I’ve worked around ex-offenders, former homeless people, and addicts in recovery. And I never once judged them about their pasts or their presents. As long as they did their work I was cool with them. When I go to work, I’m about my job. And as long as the quality of my work is good, an employer shouldn’t have a problem with me. The way I see it, if an employer can accept the guy with the neck tats, the receptionist who made a twerk video she posted on YouTube, or the Administrative assistant who posted topless pictures from her vacation on Instagram and Facebook, then they should have no problem working with the Black man who wrote hundreds of blogs related to or made a series of YouTube Videos where he expressed his opinion on subject matter.

I’m not deleting my blogs. Nor am I deleting my YouTube Channel. The way I figure it what I published is going to be someplace in cyberspace. Many of my so-called offensive blogs like Why Real Men avoid Single Mothers and What Women don’t know about being the Side Piece have been shared all over the world hyperlinked and reposted on numerous websites across the globe. And many of my YouTube videos have been shared and reposted on other sites. So there’s no escaping what I’ve written and recorded. So if someone is going to hire me, they’re going to hire me based on the quality of my work, not the opinions I express.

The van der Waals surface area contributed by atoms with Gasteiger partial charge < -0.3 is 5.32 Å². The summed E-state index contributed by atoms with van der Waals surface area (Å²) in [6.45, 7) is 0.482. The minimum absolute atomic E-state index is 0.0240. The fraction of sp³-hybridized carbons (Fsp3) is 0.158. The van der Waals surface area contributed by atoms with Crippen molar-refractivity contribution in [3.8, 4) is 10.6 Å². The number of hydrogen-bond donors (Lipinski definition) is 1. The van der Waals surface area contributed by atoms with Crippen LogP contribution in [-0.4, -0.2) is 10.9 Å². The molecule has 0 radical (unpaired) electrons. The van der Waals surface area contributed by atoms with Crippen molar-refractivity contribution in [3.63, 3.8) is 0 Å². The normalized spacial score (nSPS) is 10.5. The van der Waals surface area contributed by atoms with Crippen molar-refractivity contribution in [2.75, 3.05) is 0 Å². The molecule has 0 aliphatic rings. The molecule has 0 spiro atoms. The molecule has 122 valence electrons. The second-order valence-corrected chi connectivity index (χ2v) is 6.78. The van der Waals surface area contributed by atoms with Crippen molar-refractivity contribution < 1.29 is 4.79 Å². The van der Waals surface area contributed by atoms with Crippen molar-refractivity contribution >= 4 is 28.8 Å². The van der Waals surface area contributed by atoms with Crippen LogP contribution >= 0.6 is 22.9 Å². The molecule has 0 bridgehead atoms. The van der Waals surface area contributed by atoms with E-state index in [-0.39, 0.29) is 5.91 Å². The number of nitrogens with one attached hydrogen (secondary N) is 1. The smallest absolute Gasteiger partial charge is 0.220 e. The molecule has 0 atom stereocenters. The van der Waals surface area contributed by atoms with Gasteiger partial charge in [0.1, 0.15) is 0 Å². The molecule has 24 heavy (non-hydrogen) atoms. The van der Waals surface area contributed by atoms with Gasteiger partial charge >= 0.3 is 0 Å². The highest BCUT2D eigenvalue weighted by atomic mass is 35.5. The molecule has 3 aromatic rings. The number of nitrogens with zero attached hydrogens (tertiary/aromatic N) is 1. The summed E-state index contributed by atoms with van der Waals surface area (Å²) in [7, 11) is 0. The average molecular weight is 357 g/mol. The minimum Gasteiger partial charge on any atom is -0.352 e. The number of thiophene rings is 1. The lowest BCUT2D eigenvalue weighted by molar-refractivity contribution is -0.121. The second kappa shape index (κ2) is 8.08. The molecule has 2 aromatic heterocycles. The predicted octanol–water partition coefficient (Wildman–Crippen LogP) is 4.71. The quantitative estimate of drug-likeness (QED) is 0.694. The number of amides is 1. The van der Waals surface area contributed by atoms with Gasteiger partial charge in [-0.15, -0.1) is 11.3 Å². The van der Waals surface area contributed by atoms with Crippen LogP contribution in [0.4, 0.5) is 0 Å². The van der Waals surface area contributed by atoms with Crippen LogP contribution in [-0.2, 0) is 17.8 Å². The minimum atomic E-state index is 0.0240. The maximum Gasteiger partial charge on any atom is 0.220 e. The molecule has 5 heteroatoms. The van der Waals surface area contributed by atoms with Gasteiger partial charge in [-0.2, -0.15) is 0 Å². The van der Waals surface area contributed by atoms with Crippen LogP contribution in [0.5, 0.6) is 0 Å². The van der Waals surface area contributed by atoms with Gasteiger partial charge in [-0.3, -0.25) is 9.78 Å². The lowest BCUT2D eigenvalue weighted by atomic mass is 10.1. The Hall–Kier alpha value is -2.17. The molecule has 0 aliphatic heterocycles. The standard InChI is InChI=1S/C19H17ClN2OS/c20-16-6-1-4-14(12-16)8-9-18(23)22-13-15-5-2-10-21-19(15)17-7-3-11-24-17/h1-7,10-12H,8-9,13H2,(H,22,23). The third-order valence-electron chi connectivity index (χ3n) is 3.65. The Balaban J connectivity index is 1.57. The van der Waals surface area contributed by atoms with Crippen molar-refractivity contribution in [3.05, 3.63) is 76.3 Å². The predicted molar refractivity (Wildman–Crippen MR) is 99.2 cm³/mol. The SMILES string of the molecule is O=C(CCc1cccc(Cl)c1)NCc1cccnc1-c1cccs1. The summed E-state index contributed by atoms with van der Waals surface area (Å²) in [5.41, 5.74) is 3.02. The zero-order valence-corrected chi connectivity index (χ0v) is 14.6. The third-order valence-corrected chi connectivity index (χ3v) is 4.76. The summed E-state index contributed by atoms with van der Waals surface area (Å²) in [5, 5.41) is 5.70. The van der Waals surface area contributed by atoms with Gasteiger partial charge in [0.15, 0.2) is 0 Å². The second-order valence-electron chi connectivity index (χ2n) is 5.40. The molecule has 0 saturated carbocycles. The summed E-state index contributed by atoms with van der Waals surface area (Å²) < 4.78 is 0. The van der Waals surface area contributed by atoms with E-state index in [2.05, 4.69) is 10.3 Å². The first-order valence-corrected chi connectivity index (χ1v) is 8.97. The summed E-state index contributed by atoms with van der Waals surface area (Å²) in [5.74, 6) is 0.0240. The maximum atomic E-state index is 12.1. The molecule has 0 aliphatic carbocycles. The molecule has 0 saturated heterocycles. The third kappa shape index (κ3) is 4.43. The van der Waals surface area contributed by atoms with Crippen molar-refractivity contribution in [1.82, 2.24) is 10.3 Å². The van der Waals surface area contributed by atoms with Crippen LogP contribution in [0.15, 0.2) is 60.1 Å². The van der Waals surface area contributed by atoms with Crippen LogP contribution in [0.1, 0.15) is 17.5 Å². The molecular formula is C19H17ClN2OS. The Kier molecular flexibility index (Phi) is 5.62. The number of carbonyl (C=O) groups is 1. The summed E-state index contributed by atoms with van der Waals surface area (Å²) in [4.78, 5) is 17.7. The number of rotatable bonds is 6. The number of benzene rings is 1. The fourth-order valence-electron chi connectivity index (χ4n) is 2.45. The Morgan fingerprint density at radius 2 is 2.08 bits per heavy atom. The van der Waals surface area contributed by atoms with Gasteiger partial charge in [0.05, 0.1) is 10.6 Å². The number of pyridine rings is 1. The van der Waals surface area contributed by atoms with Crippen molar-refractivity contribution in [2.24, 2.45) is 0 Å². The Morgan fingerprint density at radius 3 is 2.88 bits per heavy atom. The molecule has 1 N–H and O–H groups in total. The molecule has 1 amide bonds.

1. Ok I believe you're talking about me. And I think I need to tell you how the real world works and finally call you out on the things you're not telling us.

    What kind of jobs are you applying that companies are willing to hire people with gang tattoos or who post unsavory videos online, above a college grad like yourself? You are either in the creative/advertising industry - which you're not - or you're in some kind of after-prison job program.